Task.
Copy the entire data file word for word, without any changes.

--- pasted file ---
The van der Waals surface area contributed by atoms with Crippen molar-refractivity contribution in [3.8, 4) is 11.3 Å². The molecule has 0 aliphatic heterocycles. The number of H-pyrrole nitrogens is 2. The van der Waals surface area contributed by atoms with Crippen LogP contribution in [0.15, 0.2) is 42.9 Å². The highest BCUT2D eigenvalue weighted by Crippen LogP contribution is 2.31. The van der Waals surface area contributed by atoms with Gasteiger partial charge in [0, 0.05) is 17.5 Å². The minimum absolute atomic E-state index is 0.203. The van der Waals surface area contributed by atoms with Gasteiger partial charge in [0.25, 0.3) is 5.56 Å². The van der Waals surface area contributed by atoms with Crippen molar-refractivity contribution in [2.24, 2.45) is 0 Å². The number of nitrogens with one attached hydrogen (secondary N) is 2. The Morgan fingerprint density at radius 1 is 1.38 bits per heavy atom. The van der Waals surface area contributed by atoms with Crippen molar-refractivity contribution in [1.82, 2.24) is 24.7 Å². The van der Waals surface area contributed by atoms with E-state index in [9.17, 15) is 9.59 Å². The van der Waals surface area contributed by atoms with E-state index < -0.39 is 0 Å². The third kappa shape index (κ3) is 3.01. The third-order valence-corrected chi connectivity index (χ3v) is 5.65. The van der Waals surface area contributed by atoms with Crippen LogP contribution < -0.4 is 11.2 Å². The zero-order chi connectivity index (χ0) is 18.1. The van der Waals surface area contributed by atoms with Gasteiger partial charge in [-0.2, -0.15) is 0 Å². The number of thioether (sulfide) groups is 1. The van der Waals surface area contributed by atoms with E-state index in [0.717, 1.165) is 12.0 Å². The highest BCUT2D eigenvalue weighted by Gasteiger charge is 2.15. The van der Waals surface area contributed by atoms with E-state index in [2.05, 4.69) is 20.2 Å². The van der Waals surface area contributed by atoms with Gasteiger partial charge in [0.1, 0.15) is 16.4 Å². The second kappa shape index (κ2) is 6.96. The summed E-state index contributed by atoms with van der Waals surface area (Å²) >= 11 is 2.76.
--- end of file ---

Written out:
The van der Waals surface area contributed by atoms with Crippen molar-refractivity contribution in [3.8, 4) is 11.3 Å². The molecule has 0 aliphatic heterocycles. The number of H-pyrrole nitrogens is 2. The van der Waals surface area contributed by atoms with Crippen LogP contribution in [0.15, 0.2) is 42.9 Å². The highest BCUT2D eigenvalue weighted by Crippen LogP contribution is 2.31. The van der Waals surface area contributed by atoms with Gasteiger partial charge in [0, 0.05) is 17.5 Å². The minimum absolute atomic E-state index is 0.203. The van der Waals surface area contributed by atoms with Gasteiger partial charge in [0.25, 0.3) is 5.56 Å². The van der Waals surface area contributed by atoms with Crippen molar-refractivity contribution in [2.24, 2.45) is 0 Å². The number of nitrogens with one attached hydrogen (secondary N) is 2. The Morgan fingerprint density at radius 1 is 1.38 bits per heavy atom. The van der Waals surface area contributed by atoms with Crippen molar-refractivity contribution in [1.82, 2.24) is 24.7 Å². The van der Waals surface area contributed by atoms with E-state index in [9.17, 15) is 9.59 Å². The van der Waals surface area contributed by atoms with E-state index < -0.39 is 0 Å². The third kappa shape index (κ3) is 3.01. The third-order valence-corrected chi connectivity index (χ3v) is 5.65. The van der Waals surface area contributed by atoms with Crippen LogP contribution < -0.4 is 11.2 Å². The zero-order chi connectivity index (χ0) is 18.1. The van der Waals surface area contributed by atoms with Gasteiger partial charge in [-0.2, -0.15) is 0 Å². The number of thioether (sulfide) groups is 1. The van der Waals surface area contributed by atoms with E-state index in [0.717, 1.165) is 12.0 Å². The highest BCUT2D eigenvalue weighted by Gasteiger charge is 2.15. The van der Waals surface area contributed by atoms with E-state index in [2.05, 4.69) is 20.2 Å². The van der Waals surface area contributed by atoms with Gasteiger partial charge in [0.1, 0.15) is 16.4 Å². The second kappa shape index (κ2) is 6.96. The summed E-state index contributed by atoms with van der Waals surface area (Å²) >= 11 is 2.76.